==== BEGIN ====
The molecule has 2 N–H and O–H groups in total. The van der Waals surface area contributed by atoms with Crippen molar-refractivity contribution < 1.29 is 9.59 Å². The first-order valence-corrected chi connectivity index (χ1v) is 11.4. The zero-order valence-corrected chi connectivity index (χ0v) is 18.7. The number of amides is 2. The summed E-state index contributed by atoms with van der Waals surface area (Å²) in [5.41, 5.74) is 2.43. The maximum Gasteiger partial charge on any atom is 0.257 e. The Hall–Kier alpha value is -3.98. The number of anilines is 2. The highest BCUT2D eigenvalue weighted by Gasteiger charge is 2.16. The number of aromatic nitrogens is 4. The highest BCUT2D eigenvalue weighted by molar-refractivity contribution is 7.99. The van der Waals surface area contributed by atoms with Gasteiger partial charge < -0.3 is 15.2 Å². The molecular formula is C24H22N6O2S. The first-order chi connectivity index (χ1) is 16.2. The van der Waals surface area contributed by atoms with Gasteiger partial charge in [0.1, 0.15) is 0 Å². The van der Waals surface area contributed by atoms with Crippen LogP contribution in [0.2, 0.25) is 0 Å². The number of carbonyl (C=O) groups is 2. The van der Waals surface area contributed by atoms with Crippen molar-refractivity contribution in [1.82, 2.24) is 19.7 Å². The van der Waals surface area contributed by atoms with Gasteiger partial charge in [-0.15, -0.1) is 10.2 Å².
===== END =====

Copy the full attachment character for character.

The molecule has 2 N–H and O–H groups in total. The van der Waals surface area contributed by atoms with Crippen molar-refractivity contribution < 1.29 is 9.59 Å². The first-order valence-corrected chi connectivity index (χ1v) is 11.4. The zero-order valence-corrected chi connectivity index (χ0v) is 18.7. The number of amides is 2. The summed E-state index contributed by atoms with van der Waals surface area (Å²) in [5.41, 5.74) is 2.43. The maximum Gasteiger partial charge on any atom is 0.257 e. The Hall–Kier alpha value is -3.98. The number of anilines is 2. The highest BCUT2D eigenvalue weighted by Gasteiger charge is 2.16. The number of aromatic nitrogens is 4. The highest BCUT2D eigenvalue weighted by molar-refractivity contribution is 7.99. The van der Waals surface area contributed by atoms with Gasteiger partial charge < -0.3 is 15.2 Å². The molecular formula is C24H22N6O2S. The first-order chi connectivity index (χ1) is 16.2. The van der Waals surface area contributed by atoms with Gasteiger partial charge in [0.1, 0.15) is 0 Å². The van der Waals surface area contributed by atoms with Crippen LogP contribution in [0.2, 0.25) is 0 Å². The number of carbonyl (C=O) groups is 2. The van der Waals surface area contributed by atoms with Crippen molar-refractivity contribution in [1.82, 2.24) is 19.7 Å². The van der Waals surface area contributed by atoms with Gasteiger partial charge in [-0.15, -0.1) is 10.2 Å².